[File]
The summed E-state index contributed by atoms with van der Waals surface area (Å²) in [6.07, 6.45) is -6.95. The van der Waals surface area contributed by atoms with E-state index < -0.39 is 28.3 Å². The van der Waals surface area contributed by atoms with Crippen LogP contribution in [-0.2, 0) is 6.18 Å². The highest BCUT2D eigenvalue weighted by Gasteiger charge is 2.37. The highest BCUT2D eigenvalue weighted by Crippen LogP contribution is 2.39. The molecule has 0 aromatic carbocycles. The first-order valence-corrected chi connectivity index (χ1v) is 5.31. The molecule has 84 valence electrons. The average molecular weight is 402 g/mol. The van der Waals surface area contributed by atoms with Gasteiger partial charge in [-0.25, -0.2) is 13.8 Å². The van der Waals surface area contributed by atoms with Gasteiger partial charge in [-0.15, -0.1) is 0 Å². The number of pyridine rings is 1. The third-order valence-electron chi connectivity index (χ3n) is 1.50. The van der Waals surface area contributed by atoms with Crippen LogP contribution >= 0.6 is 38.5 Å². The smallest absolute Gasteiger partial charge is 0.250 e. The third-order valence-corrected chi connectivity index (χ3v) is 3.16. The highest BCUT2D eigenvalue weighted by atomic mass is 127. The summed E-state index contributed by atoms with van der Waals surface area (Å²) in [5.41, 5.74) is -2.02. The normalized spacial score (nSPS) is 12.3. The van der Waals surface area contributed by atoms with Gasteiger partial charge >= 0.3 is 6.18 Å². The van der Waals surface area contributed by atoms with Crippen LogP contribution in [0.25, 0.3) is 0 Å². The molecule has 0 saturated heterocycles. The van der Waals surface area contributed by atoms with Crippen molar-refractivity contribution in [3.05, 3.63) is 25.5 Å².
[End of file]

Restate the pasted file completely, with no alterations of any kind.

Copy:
The summed E-state index contributed by atoms with van der Waals surface area (Å²) in [6.07, 6.45) is -6.95. The van der Waals surface area contributed by atoms with E-state index < -0.39 is 28.3 Å². The van der Waals surface area contributed by atoms with Crippen LogP contribution in [-0.2, 0) is 6.18 Å². The highest BCUT2D eigenvalue weighted by Gasteiger charge is 2.37. The highest BCUT2D eigenvalue weighted by Crippen LogP contribution is 2.39. The molecule has 0 aromatic carbocycles. The first-order valence-corrected chi connectivity index (χ1v) is 5.31. The molecule has 84 valence electrons. The average molecular weight is 402 g/mol. The van der Waals surface area contributed by atoms with Gasteiger partial charge in [-0.25, -0.2) is 13.8 Å². The van der Waals surface area contributed by atoms with Gasteiger partial charge in [-0.15, -0.1) is 0 Å². The number of pyridine rings is 1. The third-order valence-electron chi connectivity index (χ3n) is 1.50. The van der Waals surface area contributed by atoms with Crippen LogP contribution >= 0.6 is 38.5 Å². The smallest absolute Gasteiger partial charge is 0.250 e. The third-order valence-corrected chi connectivity index (χ3v) is 3.16. The highest BCUT2D eigenvalue weighted by atomic mass is 127. The summed E-state index contributed by atoms with van der Waals surface area (Å²) in [5.41, 5.74) is -2.02. The normalized spacial score (nSPS) is 12.3. The van der Waals surface area contributed by atoms with Gasteiger partial charge >= 0.3 is 6.18 Å². The van der Waals surface area contributed by atoms with Crippen LogP contribution in [0.25, 0.3) is 0 Å². The molecule has 0 saturated heterocycles. The van der Waals surface area contributed by atoms with Crippen molar-refractivity contribution in [3.05, 3.63) is 25.5 Å².